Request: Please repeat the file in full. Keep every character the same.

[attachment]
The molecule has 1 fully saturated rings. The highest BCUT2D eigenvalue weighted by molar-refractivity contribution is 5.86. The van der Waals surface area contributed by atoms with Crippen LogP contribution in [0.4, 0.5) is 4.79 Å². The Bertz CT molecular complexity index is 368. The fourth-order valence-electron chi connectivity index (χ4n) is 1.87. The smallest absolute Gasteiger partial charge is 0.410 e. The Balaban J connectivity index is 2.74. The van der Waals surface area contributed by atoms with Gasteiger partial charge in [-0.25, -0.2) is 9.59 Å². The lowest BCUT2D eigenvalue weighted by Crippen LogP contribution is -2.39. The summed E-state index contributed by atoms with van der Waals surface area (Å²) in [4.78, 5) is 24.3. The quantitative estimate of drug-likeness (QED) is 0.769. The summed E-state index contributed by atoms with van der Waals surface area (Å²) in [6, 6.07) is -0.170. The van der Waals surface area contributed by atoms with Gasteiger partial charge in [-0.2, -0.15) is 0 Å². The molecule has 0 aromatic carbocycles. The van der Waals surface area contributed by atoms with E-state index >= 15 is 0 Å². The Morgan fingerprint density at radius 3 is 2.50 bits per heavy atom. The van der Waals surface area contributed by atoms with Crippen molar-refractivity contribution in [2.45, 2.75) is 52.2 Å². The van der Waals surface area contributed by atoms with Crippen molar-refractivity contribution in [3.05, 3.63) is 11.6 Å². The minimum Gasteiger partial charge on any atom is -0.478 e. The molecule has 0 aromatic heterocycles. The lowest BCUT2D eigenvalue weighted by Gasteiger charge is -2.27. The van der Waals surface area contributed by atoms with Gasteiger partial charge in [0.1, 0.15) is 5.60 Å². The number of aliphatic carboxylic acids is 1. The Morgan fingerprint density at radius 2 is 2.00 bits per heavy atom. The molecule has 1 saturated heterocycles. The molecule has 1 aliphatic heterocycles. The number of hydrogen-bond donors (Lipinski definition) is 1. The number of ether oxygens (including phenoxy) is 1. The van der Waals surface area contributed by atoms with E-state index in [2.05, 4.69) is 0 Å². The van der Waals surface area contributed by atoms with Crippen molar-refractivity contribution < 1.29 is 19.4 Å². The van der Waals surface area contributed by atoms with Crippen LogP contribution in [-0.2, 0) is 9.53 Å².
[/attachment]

The molecule has 1 fully saturated rings. The highest BCUT2D eigenvalue weighted by molar-refractivity contribution is 5.86. The van der Waals surface area contributed by atoms with Crippen LogP contribution in [0.4, 0.5) is 4.79 Å². The Bertz CT molecular complexity index is 368. The fourth-order valence-electron chi connectivity index (χ4n) is 1.87. The smallest absolute Gasteiger partial charge is 0.410 e. The Balaban J connectivity index is 2.74. The van der Waals surface area contributed by atoms with Gasteiger partial charge in [-0.25, -0.2) is 9.59 Å². The lowest BCUT2D eigenvalue weighted by Crippen LogP contribution is -2.39. The summed E-state index contributed by atoms with van der Waals surface area (Å²) in [4.78, 5) is 24.3. The quantitative estimate of drug-likeness (QED) is 0.769. The summed E-state index contributed by atoms with van der Waals surface area (Å²) in [6, 6.07) is -0.170. The van der Waals surface area contributed by atoms with Gasteiger partial charge in [-0.2, -0.15) is 0 Å². The molecule has 0 aromatic carbocycles. The van der Waals surface area contributed by atoms with E-state index >= 15 is 0 Å². The Morgan fingerprint density at radius 3 is 2.50 bits per heavy atom. The van der Waals surface area contributed by atoms with Crippen molar-refractivity contribution in [2.45, 2.75) is 52.2 Å². The van der Waals surface area contributed by atoms with Crippen molar-refractivity contribution in [3.05, 3.63) is 11.6 Å². The minimum Gasteiger partial charge on any atom is -0.478 e. The molecule has 0 aromatic heterocycles. The lowest BCUT2D eigenvalue weighted by Gasteiger charge is -2.27. The van der Waals surface area contributed by atoms with Gasteiger partial charge in [0.1, 0.15) is 5.60 Å². The number of aliphatic carboxylic acids is 1. The Morgan fingerprint density at radius 2 is 2.00 bits per heavy atom. The molecule has 1 saturated heterocycles. The molecule has 1 aliphatic heterocycles. The number of hydrogen-bond donors (Lipinski definition) is 1. The number of ether oxygens (including phenoxy) is 1. The van der Waals surface area contributed by atoms with E-state index in [2.05, 4.69) is 0 Å². The van der Waals surface area contributed by atoms with Crippen molar-refractivity contribution < 1.29 is 19.4 Å². The van der Waals surface area contributed by atoms with Crippen LogP contribution in [-0.2, 0) is 9.53 Å².